The project described was supported by Award Number U01AI068636 from the National Institute of Allergy and Infectious Diseases and supported by National Institute of Mental Health (NIMH), National Institute of Dental and Craniofacial Research (NIDC), the Veterans Administration: VISN10 Geriatric Research Education and Clinical Centers, Louis Stokes Cleveland Veterans Administration Medical Center, and the research sites that participated (grant numbers UMAI069494, UMAI069432, UM1AI 069471, UM1AI069452, UM1 AI069501, 2UM1AI069432, UL1 TR001082, 1U01AI069477-01, P30AI073961, 5UM1 AI068636, 2UM1AI069503, UM1 AI069471, 2UM1AI069439-08 and UL1 TR000445 from the National Center for Advancing Translational Sciences/NIH AI69439, UM1 AI069496, 5UM1AI069412, UM1 AI069423, 1UL1TR001111, P30 AI50410, 2UMIA1069423-08, 2UM1AI069418-08, 2P30 AI 50409-10, UL1TR000454, AI069501, 5UM1AI069415-10, 2UM1AI069412-08, AI069424, UL1 RR025780, 2UM1 AI069470-08, UM1AI069472, 2UMAI069432, AI 69501, UM1AI069471, UM1A 068636-09, 5 P30 AI-045008-15, U01AI069447, NO1-HD-3-3345, UMI AI069511, UM1 AI069465, UL1TR001079, UL1 RR024160, UL1 TR000042 and from the Center for AIDS Research P30 A1-036219). ViiV, Gilead and AbbVie provided study drugs. ViiV provided funding for DXA scanning. The content is solely the responsibility of the authors and does not necessarily represent the official views of the National Institute of Allergy and Infectious Diseases or the National Institutes of Health.

Conflicts of interest

There are no conflicts of interest.


1. Arnsten JH, Freeman R, Howard AA, Floris-Moore M, Lo Y, Klein RS. Decreased bone mineral density and increased fracture risk in aging men with or at risk for HIV infection. AIDS 2007; 21:617–623.
2. Hansen AB, Gerstoft J, Kronborg G, Larsen CS, Pedersen C, Pedersen G, et al. Incidence of low and high-energy fractures in persons with and without HIV infection: a Danish population-based cohort study. AIDS 2012; 26:285–293.
3. Triant VA, Brown TT, Lee H, Grinspoon SK. Fracture prevalence among human immunodeficiency virus (HIV)-infected versus non-HIV-infected patients in a large U.S. healthcare system. J Clin Endocrinol Metab 2008; 93:3499–3504.
4. Young B, Dao CN, Buchacz K, Baker R, Brooks JT. Investigators HIVOS. Increased rates of bone fracture among HIV-infected persons in the HIV Outpatient Study (HOPS) compared with the US general population, 2000–2006. Clin Infect Dis 2011; 52:1061–1068.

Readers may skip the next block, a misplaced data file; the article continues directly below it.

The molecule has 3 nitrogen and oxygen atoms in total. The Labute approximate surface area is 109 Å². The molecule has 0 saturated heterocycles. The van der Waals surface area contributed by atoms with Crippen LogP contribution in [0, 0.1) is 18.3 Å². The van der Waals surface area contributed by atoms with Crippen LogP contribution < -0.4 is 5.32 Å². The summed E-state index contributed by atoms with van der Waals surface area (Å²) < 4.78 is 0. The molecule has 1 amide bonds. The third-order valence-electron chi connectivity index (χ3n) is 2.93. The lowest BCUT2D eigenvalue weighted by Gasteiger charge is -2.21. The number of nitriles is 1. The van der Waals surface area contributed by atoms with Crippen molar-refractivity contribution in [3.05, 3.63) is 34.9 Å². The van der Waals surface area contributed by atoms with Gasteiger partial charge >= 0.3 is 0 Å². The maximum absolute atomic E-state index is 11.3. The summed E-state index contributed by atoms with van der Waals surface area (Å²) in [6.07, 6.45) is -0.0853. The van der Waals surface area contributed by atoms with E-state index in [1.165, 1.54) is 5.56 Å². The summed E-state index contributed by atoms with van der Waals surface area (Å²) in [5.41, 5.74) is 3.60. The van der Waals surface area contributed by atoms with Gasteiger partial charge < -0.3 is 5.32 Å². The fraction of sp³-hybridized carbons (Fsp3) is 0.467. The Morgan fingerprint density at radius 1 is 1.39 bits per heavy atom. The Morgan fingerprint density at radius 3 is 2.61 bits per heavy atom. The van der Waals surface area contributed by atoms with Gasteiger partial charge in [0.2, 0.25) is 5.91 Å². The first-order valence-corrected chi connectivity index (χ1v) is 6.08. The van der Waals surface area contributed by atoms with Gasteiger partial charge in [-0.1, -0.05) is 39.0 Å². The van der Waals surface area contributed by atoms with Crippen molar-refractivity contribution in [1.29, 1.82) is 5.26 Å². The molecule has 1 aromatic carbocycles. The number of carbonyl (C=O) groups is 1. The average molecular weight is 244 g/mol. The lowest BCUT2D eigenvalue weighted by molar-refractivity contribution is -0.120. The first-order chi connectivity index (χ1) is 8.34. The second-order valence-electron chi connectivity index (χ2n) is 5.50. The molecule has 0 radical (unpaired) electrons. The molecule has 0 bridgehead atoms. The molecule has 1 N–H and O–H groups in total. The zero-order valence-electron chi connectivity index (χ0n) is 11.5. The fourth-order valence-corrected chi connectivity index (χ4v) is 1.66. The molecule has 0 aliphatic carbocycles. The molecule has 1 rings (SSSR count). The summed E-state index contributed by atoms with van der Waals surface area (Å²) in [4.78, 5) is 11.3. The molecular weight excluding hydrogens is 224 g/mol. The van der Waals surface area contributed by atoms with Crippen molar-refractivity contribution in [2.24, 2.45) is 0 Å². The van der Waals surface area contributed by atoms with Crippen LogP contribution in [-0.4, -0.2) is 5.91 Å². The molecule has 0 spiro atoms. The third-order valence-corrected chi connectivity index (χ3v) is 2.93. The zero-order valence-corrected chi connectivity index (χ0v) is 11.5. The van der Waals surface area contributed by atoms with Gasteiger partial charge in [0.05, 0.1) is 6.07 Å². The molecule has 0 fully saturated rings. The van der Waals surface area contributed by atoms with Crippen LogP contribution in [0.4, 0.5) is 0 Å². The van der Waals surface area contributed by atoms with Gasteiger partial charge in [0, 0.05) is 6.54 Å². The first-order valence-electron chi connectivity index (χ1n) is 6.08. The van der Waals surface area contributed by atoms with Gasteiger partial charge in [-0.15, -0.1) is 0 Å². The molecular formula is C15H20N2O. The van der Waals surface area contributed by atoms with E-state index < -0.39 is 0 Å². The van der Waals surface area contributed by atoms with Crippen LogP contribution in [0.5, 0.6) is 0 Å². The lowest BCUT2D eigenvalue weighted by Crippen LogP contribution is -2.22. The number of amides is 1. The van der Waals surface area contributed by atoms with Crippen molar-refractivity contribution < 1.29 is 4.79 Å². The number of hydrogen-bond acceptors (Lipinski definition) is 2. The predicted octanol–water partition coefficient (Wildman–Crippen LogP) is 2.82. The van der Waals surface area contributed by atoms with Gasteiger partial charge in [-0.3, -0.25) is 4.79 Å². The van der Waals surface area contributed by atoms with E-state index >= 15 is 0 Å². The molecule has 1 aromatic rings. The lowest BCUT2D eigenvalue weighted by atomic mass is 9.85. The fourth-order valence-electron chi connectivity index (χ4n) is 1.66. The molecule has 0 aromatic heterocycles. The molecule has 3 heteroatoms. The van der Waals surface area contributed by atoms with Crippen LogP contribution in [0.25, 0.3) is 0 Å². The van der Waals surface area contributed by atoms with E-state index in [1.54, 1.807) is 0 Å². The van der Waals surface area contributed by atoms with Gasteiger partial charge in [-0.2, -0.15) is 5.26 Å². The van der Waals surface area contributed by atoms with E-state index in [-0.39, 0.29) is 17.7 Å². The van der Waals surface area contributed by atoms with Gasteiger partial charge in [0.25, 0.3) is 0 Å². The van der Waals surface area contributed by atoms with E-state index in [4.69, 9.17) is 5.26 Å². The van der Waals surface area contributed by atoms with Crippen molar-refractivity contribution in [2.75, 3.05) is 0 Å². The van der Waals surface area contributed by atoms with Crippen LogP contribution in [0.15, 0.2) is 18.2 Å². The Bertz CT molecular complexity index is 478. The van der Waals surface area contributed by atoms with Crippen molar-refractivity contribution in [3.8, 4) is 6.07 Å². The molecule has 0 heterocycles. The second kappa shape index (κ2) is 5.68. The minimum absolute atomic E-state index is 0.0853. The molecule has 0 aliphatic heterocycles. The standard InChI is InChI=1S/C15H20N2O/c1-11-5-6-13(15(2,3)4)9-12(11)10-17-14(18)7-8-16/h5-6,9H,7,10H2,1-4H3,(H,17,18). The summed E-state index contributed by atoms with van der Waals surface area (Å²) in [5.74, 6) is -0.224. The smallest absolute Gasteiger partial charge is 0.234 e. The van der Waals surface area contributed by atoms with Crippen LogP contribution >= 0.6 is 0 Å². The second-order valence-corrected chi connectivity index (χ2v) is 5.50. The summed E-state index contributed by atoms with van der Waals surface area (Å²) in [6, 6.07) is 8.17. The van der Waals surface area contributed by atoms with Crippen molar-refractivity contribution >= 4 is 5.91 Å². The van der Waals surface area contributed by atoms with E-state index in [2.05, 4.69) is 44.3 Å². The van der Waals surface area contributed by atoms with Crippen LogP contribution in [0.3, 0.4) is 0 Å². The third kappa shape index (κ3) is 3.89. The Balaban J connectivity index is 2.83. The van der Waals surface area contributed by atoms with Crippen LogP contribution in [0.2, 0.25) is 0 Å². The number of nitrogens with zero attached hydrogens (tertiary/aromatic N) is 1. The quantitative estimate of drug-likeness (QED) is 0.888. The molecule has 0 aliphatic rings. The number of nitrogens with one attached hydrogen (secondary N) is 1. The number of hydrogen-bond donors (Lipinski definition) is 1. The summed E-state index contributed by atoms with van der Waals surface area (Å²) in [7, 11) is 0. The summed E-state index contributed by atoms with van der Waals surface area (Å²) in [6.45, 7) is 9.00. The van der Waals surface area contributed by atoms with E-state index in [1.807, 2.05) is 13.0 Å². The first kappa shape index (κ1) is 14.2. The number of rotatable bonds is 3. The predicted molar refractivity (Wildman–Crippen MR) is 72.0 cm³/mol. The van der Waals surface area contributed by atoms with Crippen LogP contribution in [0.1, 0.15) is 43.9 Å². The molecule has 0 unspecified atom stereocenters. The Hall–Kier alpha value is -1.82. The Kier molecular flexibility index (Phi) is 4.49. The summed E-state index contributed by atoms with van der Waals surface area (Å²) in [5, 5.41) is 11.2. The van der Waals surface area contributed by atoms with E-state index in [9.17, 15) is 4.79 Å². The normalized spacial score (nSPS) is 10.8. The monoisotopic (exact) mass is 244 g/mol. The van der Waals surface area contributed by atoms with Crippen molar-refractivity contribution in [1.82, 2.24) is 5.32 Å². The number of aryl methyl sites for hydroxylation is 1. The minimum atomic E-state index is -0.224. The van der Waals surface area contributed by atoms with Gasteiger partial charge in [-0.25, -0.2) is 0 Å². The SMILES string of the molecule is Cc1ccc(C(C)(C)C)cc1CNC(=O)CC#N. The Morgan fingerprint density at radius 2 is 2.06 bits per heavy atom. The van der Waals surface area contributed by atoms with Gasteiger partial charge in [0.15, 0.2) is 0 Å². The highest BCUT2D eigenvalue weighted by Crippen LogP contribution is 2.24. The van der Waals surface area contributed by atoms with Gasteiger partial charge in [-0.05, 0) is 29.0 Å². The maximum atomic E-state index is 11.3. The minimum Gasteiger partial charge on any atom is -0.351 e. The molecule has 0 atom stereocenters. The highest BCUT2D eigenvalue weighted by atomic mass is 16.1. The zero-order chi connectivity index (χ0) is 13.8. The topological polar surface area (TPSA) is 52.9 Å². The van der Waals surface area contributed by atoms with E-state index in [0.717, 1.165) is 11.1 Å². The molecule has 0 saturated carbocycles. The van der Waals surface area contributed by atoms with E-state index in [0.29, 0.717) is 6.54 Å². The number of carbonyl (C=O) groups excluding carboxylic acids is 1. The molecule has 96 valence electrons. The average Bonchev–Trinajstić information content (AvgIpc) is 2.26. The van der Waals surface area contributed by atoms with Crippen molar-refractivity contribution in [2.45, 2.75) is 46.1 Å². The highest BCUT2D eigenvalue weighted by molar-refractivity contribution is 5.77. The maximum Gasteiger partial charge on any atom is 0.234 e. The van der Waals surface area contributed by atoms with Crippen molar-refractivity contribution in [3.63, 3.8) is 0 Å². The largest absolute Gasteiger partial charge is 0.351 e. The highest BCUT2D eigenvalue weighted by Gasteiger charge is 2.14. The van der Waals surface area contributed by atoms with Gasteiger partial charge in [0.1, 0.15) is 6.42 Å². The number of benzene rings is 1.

5. Battalora L, Buchacz K, Armon C, Overton ET, Hammer J, Patel P, et al. Low bone mineral density and risk of incident fracture in HIV-infected adults. Antivir Ther 2016; 21:45–54.
6. McComsey GA, Kitch D, Daar ES, Tierney C, Jahed NC, Tebas P, et al. Bone mineral density and fractures in antiretroviral-naive persons randomized to receive abacavir–lamivudine or tenofovir disoproxil fumarate–emtricitabine along with efavirenz or atazanavir–ritonavir: Aids Clinical Trials Group A5224s, a substudy of ACTG A5202. J Infect Dis 2011; 203:1791–1801.
7. Bernardino JI, Mocroft A, Mallon PW, Wallet C, Gerstoft J, Russell C, et al. Bone mineral density and inflammatory and bone biomarkers after darunavir–ritonavir combined with either raltegravir or tenofovir–emtricitabine in antiretroviral-naive adults with HIV-1: a substudy of the NEAT001/ANRS143 randomised trial. Lancet HIV 2015; 2:e464–e473.
8. Duvivier C, Kolta S, Assoumou L, Ghosn J, Rozenberg S, Murphy RL, et al. Greater decrease in bone mineral density with protease inhibitor regimens compared with nonnucleoside reverse transcriptase inhibitor regimens in HIV-1 infected naive patients. AIDS 2009; 23:817–824.
9. Stellbrink HJ, Orkin C, Arribas JR, Compston J, Gerstoft J, Van Wijngaerden E, et al. Comparison of changes in bone density and turnover with abacavir–lamivudine versus tenofovir–emtricitabine in HIV-infected adults: 48-week results from the ASSERT study. Clin Infect Dis 2010; 51:963–972.
10. Bedimo R, Maalouf NM, Zhang S, Drechsler H, Tebas P. Osteoporotic fracture risk associated with cumulative exposure to tenofovir and other antiretroviral agents. AIDS 2012; 26:825–831.
11. Grant PM, Kitch D, McComsey GA, Dube MP, Haubrich R, Huang J, et al. Low baseline CD4+ count is associated with greater bone mineral density loss after antiretroviral therapy initiation. Clin Infect Dis 2013; 57:1483–1488.
12. Kooij KW, Wit FW, Bisschop PH, Schouten J, Stolte IG, Prins M, et al. Low bone mineral density in patients with well suppressed HIV infection: association with body weight, smoking, and prior advanced HIV disease. J Infect Dis 2015; 211:539–548.
13. Rasmussen TA, Jensen D, Tolstrup M, Nielsen US, Erlandsen EJ, Birn H, et al. Comparison of bone and renal effects in HIV-infected adults switching to abacavir or tenofovir based therapy in a randomized trial. PLoS One 2012; 7:e32445.
14. Cotter AG, Sabin CA, Simelane S, Macken A, Kavanagh E, Brady JJ, et al. Relative contribution of HIV infection, demographics and body mass index to bone mineral density. AIDS 2014; 28:2051–2060.
15. Jacobson DL, Spiegelman D, Knox TK, Wilson IB. Evolution and predictors of change in total bone mineral density over time in HIV-infected men and women in the nutrition for healthy living study. J Acquir Immune Defic Syndr 2008; 49:298–308.
16. Sax PE, Tierney C, Collier AC, Daar ES, Mollan K, Budhathoki C, et al. Abacavir/lamivudine versus tenofovir DF/emtricitabine as part of combination regimens for initial treatment of HIV: final results. J Infect Dis 2011; 204:1191–1201.
17. Taiwo BO, Chan ES, Fichtenbaum CJ, Ribaudo H, Tsibris A, Klingman KL, et al. Less bone loss with maraviroc versus tenofovir-containing antiretroviral therapy in the AIDS Clinical Trials Group A5303 study. Clin Infect Dis 2015; 61:1179–1188.